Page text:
Supply chain volatility is causing distribution companies to invest in machine learning and pricing tools. Particularly for companies that source internationally, these technologies are crucial to managing strong fluctuations on the customer demand side – while softening the impact of costly issues on the supply side.
These challenges are forcing the need for detailed insights into trends and developments, which only algorithms and machine learning have the speed and capacity to handle.
Machine learning and pricing tools will mitigate 2 chief culprits of supply chain volatility, according to an article by Supply Chain Movement:
- Supply and demand chaos, which differs greatly between industry verticals
- The rise in e-commerce and (often mysterious) online demand
Science Stabilizes Chaos
A good way to look at how machine learning eases supply chain volatility is in the wholesale foodservice distribution industry. During the onset of the pandemic, machine learning science is what kept many food distributors afloat.
Like most companies around the globe, our food distribution customers saw wild demand swings in March of 2020 – from a dead stand-still in restaurant supply to a tripling-up of staff to handle graveyard-shift grocery store delivery. The Blue Ridge system’s algorithms allowed these firms to quickly stabilize forecasts to avoid significant lost sales. And a ton of chaos.
Equally important as the downstream side of things was the operational impact. Food distributors began leaning heavily on machine learning to stabilize costs. In the Netherlands, for example, many businesses are looking at integrating supply chain planning with pricing solutions to gain incremental cost-control benefits, especially if they have suffered losses:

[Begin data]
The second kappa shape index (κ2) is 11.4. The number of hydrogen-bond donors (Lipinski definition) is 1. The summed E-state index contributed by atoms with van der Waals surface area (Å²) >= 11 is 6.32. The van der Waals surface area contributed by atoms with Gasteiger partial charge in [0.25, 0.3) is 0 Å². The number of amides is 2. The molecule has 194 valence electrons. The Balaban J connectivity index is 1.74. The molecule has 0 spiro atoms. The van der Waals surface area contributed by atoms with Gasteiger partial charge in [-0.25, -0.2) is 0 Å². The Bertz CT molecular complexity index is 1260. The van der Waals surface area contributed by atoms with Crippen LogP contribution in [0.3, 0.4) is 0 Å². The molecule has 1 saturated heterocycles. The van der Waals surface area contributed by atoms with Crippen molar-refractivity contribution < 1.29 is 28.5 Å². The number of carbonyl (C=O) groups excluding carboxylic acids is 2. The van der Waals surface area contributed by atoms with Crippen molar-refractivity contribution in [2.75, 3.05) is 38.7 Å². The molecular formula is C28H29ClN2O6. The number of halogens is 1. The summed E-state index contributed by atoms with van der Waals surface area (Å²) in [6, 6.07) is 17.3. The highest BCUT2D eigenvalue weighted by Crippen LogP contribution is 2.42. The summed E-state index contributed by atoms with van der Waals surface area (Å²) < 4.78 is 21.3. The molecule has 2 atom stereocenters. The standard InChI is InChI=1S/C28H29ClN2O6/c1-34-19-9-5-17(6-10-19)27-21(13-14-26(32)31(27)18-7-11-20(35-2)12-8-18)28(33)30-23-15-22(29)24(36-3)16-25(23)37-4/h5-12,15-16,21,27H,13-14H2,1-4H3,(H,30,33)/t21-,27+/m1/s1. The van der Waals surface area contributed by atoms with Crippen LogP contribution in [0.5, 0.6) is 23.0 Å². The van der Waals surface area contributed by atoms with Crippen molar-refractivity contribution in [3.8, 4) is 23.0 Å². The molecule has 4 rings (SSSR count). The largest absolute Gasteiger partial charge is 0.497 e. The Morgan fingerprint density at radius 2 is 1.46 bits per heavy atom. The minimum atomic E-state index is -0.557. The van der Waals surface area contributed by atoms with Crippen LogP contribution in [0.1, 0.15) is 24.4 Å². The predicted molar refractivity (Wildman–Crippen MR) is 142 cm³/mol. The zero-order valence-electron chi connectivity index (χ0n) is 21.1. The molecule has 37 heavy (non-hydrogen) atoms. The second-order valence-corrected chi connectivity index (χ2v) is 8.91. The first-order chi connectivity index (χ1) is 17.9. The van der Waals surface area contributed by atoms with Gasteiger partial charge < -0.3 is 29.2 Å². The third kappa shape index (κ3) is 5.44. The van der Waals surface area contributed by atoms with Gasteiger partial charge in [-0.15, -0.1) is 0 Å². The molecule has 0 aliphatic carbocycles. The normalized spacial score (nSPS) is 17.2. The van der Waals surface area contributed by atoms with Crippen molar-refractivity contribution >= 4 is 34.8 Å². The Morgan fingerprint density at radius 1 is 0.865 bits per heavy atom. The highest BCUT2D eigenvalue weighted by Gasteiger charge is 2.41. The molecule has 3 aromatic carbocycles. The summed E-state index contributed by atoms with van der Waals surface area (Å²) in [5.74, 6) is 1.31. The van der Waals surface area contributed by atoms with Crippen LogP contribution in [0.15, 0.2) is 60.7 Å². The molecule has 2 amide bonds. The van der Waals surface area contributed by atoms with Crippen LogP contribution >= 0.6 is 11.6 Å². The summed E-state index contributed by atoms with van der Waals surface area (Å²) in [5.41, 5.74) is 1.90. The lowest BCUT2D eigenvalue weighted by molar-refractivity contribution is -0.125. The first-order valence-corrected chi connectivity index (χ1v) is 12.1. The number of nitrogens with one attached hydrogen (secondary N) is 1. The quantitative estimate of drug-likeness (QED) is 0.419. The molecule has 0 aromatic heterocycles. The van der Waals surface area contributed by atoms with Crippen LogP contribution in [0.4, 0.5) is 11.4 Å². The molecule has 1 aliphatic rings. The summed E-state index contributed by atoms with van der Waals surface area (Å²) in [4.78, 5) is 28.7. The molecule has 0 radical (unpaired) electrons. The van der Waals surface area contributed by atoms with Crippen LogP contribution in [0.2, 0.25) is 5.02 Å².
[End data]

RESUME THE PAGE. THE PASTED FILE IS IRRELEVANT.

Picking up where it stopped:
“Many distributors look at demand optimization and sometimes supply optimization, but hardly anyone focuses on price optimization in combination with supply and demand – yet that is what needs to happen right now.”
Science Opens E-Commerce Opportunity
As the pandemic has evolved, Blue Ridge’s machine learning-enabled pricing tools have given customers a clear picture of where a small price change could make a huge impact:
While a strategic price drop could deplete overstock on low-demand items, a slight price increase could boost margin on higher-demand products. For distributors, this is exactly the door that needed to open.
As the e-commerce market continues to expand, being able to run analysis on pricing decisions prior to making a change will result in competitive advantage:
“Distributors have a big advantage because they hold large inventories without being tied to a physical store, and there is a clear trend toward selling directly to customers.”